Mercato / Neri & Hu Design and Research Office

© Pedro Pegenaute

Architects: Neri & Hu Design and Research Office
Location: , China
Area: 1000.0 sqm
Year: 2012
Photographs: Pedro Pegenaute

© Pedro Pegenaute

From the architect. Situated within the prestigious Three on the Bund, Mercato is renowned chef Jean-Georges Vongerichten’s newest culinary destination in Shanghai, the first of which to serve up an upscale yet rustic Italian fare. Neri&Hu’s design for the 1,000 square meter restaurant draws not only from the chef’s culinary vision but also from the rich historical context of its locale, harkening to early 1900s Shanghai, when the Bund was a bustling industrial hub.

© Pedro Pegenaute

Stripping back the strata of finishes that have built up after years of renovations, the design concept celebrates the beauty of the bare structural elements. Three on the Bund was the first building in Shanghai to be built out of steel, and the architects’ decision to reveal the original steel columns pays homage to this extraordinary feat. Against the textured backdrop of the existing brickwork, concrete, plaster and mouldings, new insertions are clearly demarcated. Constantly playing the new against the old, Neri&Hu’s design is a reflection of the complex identity of not only the historical Bund, but of Shanghai at large.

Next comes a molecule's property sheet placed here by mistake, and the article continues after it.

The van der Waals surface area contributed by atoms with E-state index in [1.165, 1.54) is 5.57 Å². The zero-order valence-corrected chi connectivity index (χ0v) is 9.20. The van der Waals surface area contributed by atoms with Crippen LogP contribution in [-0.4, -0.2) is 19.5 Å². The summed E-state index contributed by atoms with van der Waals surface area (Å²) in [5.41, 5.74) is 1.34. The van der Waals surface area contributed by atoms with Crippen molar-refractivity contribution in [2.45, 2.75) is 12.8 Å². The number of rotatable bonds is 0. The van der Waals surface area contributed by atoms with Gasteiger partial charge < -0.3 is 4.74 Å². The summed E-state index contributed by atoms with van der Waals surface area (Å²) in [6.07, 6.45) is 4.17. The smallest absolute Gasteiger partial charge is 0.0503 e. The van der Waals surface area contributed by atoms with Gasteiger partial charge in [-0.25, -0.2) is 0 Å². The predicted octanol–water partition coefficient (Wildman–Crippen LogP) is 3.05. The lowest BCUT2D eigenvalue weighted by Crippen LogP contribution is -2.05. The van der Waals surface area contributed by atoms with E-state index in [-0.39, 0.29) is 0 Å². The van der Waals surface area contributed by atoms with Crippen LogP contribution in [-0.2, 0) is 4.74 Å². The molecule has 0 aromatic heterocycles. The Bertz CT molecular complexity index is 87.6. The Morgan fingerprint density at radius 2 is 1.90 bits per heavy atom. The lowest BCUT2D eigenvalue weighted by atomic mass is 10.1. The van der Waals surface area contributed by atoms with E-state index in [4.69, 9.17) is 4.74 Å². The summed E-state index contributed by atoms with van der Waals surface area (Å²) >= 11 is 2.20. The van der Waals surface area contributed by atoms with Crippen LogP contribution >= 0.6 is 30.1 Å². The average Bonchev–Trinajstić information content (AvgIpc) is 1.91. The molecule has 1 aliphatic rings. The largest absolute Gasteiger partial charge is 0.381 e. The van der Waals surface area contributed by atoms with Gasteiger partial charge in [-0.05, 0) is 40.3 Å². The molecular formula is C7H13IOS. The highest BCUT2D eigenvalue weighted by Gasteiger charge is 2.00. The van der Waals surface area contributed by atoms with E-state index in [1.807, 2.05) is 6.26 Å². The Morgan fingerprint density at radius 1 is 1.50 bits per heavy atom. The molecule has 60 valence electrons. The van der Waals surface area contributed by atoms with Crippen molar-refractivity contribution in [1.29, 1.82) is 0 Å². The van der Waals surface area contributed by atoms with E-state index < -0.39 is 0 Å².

© Pedro Pegenaute

Coming off the lift, one notices immediately the Victorian plaster ceilings above, its gorgeous aged patina juxtaposed against raw steel insertions: a series of lockers along the wall, a sliding metal gate threshold, and the suspended rail from which a collection of eclectic glass bulbs hang—the opulence of old Shanghai coinciding with a grittier side.

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Cite: "Mercato / Neri & Hu Design and Research Office" 11 Jul 2013. ArchDaily. Accessed 22 Sep 2014. <http://www.archdaily.com/?p=398135>

2 comments

  1. Thumb up Thumb down +6

    Really nice interiors. Feels like a comfortable place to inhabit.

  2. Thumb up Thumb down +1

    Beautiful detail on the top right wall of the first image…looks like projected orthographic line drawings of machinery from a previous life? Great idea.

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